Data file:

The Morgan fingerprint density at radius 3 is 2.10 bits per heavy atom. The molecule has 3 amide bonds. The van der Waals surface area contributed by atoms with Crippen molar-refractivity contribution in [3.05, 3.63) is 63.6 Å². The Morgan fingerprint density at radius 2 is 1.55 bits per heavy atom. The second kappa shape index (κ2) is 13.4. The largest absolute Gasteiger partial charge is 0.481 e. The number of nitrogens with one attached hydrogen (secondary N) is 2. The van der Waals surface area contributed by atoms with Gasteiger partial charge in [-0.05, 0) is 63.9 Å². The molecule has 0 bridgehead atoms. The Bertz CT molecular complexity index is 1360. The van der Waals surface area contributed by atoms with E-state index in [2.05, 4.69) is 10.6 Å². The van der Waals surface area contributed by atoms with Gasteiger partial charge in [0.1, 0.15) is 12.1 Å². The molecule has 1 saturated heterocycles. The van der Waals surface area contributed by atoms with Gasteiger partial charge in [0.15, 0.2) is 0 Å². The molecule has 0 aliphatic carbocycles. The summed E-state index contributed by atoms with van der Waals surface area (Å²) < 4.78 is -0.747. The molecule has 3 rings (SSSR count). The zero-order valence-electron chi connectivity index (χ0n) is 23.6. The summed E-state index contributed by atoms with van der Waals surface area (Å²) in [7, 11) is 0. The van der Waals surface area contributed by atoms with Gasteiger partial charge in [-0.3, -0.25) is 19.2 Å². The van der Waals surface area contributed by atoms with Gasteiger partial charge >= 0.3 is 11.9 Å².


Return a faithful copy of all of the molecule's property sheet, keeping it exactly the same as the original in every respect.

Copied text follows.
The Morgan fingerprint density at radius 3 is 2.10 bits per heavy atom. The molecule has 3 amide bonds. The van der Waals surface area contributed by atoms with Crippen molar-refractivity contribution in [3.05, 3.63) is 63.6 Å². The Morgan fingerprint density at radius 2 is 1.55 bits per heavy atom. The second kappa shape index (κ2) is 13.4. The largest absolute Gasteiger partial charge is 0.481 e. The number of nitrogens with one attached hydrogen (secondary N) is 2. The van der Waals surface area contributed by atoms with Gasteiger partial charge in [-0.05, 0) is 63.9 Å². The molecule has 0 bridgehead atoms. The Bertz CT molecular complexity index is 1360. The van der Waals surface area contributed by atoms with E-state index in [2.05, 4.69) is 10.6 Å². The van der Waals surface area contributed by atoms with Gasteiger partial charge in [0.1, 0.15) is 12.1 Å². The molecule has 1 saturated heterocycles. The van der Waals surface area contributed by atoms with Gasteiger partial charge in [0.15, 0.2) is 0 Å². The molecule has 0 aliphatic carbocycles. The summed E-state index contributed by atoms with van der Waals surface area (Å²) < 4.78 is -0.747. The molecule has 3 rings (SSSR count). The zero-order valence-electron chi connectivity index (χ0n) is 23.6. The summed E-state index contributed by atoms with van der Waals surface area (Å²) in [7, 11) is 0. The van der Waals surface area contributed by atoms with Gasteiger partial charge in [-0.3, -0.25) is 19.2 Å². The van der Waals surface area contributed by atoms with Gasteiger partial charge >= 0.3 is 11.9 Å².